Cigarette health warnings push smokers to quit
WASHINGTON—Warnings on cigarette packets about the dangers of tobacco have been effective in pushing smokers in the Philippines and a dozen other countries to kick the habit, according to a study released last week by the US Centers for Disease Control and Prevention (CDC).
And graphic images depicting human suffering have been the most effective tool in making smokers quit, the CDC study found.
Nearly all adult smokers in countries where a World Health Organization (WHO) convention requires health warnings on tobacco products noticed the health warnings.
And more than half of smokers in six of 14 countries in the study said the warnings made them think about quitting.
In the remaining eight countries, with the exception of Poland, more than one in four survey respondents said the warning labels had prompted them to consider kicking the habit, according to the study.
For the study, researchers analyzed findings of the Global Adult Tobacco Survey based on data collected between 2008 and 2010 for smokers in the Philippines, Bangladesh, Brazil, China, Egypt, India, Mexico, Poland, Russia, Thailand, Turkey, Ukraine, Uruguay and Vietnam.
The researchers found that health warnings that stood out prominently on the package and used pictures/graphics in describing the harmful effects of smoking were most likely to get someone to consider quitting.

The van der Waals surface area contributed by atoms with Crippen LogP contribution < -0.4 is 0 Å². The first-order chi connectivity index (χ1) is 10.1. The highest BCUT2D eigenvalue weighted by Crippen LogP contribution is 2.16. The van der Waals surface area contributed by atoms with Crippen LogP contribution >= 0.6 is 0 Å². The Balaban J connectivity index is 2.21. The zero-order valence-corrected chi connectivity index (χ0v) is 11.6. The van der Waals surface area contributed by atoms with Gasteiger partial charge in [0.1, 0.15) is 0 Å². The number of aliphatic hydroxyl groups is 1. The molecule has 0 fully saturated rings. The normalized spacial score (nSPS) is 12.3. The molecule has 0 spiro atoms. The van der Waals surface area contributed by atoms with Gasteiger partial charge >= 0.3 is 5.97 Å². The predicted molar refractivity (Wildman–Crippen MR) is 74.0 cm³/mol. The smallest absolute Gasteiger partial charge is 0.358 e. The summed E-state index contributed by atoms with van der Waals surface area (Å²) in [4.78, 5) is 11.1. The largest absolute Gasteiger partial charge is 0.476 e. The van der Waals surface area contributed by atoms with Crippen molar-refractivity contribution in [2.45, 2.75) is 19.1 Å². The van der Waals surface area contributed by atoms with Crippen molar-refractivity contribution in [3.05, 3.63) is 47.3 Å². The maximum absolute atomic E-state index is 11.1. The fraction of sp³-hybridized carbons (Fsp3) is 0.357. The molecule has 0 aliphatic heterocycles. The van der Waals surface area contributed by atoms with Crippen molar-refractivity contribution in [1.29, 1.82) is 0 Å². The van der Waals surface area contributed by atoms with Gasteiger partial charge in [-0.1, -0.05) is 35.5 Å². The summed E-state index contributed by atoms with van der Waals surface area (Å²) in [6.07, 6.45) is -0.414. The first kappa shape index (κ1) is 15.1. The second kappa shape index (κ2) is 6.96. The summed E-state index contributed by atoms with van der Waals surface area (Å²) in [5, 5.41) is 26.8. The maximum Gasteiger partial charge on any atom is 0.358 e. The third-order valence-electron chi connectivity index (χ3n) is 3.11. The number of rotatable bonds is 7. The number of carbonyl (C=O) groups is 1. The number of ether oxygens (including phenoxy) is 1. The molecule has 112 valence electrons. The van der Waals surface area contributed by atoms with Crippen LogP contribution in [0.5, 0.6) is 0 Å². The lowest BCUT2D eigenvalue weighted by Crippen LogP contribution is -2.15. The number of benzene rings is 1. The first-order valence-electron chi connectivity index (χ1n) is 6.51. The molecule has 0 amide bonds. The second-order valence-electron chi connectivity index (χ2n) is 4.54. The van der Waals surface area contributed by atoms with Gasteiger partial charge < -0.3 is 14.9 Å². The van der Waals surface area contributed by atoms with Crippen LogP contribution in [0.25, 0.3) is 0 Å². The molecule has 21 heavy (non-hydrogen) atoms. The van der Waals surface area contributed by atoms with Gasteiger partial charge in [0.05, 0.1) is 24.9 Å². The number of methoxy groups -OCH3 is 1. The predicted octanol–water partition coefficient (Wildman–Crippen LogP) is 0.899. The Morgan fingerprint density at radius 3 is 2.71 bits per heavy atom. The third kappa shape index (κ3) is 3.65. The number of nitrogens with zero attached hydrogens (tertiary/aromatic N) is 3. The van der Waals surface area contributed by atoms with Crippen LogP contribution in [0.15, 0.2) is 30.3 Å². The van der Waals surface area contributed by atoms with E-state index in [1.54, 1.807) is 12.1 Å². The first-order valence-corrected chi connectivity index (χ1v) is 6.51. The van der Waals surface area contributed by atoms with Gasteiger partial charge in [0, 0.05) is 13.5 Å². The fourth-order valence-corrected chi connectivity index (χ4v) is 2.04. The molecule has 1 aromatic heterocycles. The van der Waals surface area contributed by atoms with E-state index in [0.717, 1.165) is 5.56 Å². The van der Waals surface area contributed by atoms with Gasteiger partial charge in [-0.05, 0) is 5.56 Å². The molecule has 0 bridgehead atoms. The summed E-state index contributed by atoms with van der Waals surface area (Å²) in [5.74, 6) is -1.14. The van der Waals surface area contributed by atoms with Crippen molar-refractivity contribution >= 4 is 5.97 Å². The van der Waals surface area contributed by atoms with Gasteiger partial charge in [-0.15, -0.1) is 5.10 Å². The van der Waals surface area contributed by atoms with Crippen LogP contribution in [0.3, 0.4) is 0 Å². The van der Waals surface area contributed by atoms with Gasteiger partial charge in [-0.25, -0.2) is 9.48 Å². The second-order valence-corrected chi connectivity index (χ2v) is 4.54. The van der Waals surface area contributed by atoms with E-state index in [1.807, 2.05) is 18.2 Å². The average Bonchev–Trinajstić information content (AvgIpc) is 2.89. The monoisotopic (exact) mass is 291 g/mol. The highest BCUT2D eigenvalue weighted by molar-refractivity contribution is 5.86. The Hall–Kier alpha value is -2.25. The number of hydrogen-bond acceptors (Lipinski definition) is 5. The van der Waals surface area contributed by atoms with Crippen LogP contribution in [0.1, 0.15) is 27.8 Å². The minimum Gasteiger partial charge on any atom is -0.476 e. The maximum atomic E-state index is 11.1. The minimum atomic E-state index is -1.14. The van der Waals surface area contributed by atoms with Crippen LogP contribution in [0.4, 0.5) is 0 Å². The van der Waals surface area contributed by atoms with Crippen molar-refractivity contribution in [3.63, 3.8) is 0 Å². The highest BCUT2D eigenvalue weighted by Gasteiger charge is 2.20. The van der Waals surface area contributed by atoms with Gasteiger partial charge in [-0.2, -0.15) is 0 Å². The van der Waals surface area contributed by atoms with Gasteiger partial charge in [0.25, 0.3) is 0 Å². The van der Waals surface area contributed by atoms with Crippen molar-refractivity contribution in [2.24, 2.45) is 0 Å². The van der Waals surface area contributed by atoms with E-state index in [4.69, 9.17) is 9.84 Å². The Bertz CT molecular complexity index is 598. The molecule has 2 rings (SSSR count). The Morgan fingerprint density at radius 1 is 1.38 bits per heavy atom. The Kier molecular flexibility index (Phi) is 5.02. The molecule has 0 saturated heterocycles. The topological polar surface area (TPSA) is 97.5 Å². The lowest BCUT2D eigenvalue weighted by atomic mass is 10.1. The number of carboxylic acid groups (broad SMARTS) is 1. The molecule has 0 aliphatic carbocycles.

Graphic warnings not only reach smokers who cannot read but they also evoke an emotional response from a smoker and motivate them to quit, according to the CDC study.
The study noted that Brazil and Thailand—which both had “numerous prominent and graphic pictorial warnings in rotation”—also had some of the highest rates of smokers thinking about quitting because of the warnings.
But for reasons that are still unclear, there was also a high number of smokers in Bangladesh and Vietnam who thought about quitting even if the health warnings in these countries were not as graphic.
The CDC wants to do further research in determining how many smokers who think about quitting because of a warning on a packet actually do.
The US agency also wants to find out what are the other factors that motivate someone to stop smoking.
According to the WHO, tobacco use is the leading cause of preventable death and is estimated to kill more than 5 million people a year worldwide, mostly in low- and middle-income countries.
The WHO considers health warnings on cigarette packets a key tool in combating the global tobacco epidemic, along with price increases, smoke-free policies and advertising and sponsorship bans. AFP
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